# PPT - CMC-S ```Conditional Probability
and Independence
in the Common Core
CMC Annual Conference
Palm Springs, CA
November, 2013
Josh Tabor
Canyon del Oro High School
joshtabor@hotmail.com
From the Common Core State Standards
Conditional Probability and the Rules of Probability (S-CP)
Understand independence and conditional probability and use them to
interpret data
1. Describe events as subsets of a sample space (the set of outcomes) using
characteristics (or categories) of the outcomes, or as unions, intersections, or
complements of other events (“or,” “and,” “not”).
2. Understand that two events A and B are independent if the probability of A
and B occurring together is the product of their probabilities, and use this
characterization to determine if they are independent.
3. Understand the conditional probability of A given B as P(A and B)/P(B), and
interpret independence of A and B as saying that the conditional probability
of A given B is the same as the probability of A, and the conditional
probability of B given A is the same as the probability of B.
From the Common Core State Standards
Conditional Probability and the Rules of Probability (S-CP)
Understand independence and conditional probability and use them to
interpret data
4. Construct and interpret two-way frequency tables of data when two categories
are associated with each object being classified. Use the two-way table as a
sample space to decide if events are independent and to approximate conditional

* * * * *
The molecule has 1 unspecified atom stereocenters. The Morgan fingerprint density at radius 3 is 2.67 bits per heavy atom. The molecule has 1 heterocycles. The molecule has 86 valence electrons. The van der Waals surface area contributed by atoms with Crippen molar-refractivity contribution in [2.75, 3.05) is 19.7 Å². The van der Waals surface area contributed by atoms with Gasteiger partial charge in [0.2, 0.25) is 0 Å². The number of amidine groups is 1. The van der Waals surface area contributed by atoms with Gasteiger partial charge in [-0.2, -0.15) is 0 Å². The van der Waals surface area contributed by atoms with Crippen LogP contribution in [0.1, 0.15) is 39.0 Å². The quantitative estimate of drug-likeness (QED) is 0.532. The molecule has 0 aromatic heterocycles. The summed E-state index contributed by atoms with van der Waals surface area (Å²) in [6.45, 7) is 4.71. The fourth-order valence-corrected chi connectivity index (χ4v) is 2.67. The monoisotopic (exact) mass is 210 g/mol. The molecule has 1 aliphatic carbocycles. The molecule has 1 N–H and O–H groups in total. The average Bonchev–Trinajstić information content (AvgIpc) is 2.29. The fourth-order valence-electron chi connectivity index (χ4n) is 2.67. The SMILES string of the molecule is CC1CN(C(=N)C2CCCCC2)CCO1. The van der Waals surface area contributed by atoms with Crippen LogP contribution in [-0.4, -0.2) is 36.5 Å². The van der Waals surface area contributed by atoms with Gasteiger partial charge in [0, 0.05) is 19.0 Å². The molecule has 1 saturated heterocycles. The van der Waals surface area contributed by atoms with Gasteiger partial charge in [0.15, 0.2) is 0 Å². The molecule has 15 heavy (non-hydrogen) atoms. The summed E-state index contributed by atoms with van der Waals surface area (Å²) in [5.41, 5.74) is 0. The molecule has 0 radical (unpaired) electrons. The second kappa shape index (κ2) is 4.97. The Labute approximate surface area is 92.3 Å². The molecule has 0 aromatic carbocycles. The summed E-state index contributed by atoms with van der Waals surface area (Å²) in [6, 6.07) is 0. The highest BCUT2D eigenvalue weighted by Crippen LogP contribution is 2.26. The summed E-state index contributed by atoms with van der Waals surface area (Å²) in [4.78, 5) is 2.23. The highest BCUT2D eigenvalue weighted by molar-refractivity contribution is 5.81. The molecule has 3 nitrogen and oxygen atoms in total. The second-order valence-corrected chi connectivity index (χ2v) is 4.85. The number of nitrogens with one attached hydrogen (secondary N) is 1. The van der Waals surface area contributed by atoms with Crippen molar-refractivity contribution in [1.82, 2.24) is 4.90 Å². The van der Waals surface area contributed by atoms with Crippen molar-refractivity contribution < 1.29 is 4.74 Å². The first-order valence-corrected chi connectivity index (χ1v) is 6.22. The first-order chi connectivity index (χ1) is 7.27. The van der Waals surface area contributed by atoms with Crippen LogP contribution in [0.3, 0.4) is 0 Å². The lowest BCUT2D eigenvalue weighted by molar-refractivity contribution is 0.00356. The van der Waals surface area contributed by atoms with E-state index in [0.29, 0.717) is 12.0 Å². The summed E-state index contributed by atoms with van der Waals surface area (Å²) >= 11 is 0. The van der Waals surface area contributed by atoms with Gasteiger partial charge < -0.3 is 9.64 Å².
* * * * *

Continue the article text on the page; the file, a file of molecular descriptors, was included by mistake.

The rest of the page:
probabilities.
5. Recognize and explain the concepts of conditional probability and
independence in everyday language and everyday situations.
From the Common Core State Standards
Use the rules of probability to compute probabilities of
compound events in a uniform probability model
6. Find the conditional probability of A given B as the fraction of B’s outcomes that
also belong to A, and interpret the answer in terms of the model.
7. Apply the Addition Rule, P(A or B) = P(A) + P(B) – P(A and B), and interpret the
answer in terms of the model.
(+) 8. Apply the general Multiplication Rule in a uniform probability model, P(A
and B) = P(A)P(B|A) = P(B)P(A|B), and interpret the answer in terms of the model.
(+) 9. Use permutations and combinations to compute probabilities of compound
events and solve problems.
Two-Way Tables and the General
Free Tacos!
In 2012, fans at Arizona Diamondbacks home
games would win 3 free tacos from Taco Bell if the
Diamondbacks scored 6 or more runs. In the 2012
season, the Diamondbacks won 41 of their 81 home
games and gave away free tacos in 30 of their 81
home games. In 26 of the games, the D-backs won
and gave away free tacos. Let W = win and T = free
tacos. Choose a D-backs home game at random.
Free Tacos
(a) Summarize these data in a two-way table.
Win
Loss
Total
Tacos!
26
4
30
No tacos
15
36
51
Total
41
40
81
Free Tacos!
(b) What is the probability that the D-backs
win?
P(Win) = 41/81
(c) What is the probability that there are
free tacos?
P(Taco) = 30/81
Free Tacos!
(d) What is the probability that the D-backs
win and there are free tacos?
P(Win and Taco) = 26/81
(e) What is the probability that the D-backs
win or there are free tacos?
P(Win or Taco) = 41/81 + 30/81 – 26/81
= 45/81
Free Tacos!
(f) What is the General Addition Rule?
(see S-CP.7)
P(A or B) = P(A) + P(B) – P(A and B)
Conditional probability and
independence (S-CP.3–6)
More Tacos!
(g) What is the probability that there are
free tacos, given that the D-backs won the
game?
P(Tacos | Win) = 26/41
Free Tacos!
(h) What is the probability that the D-backs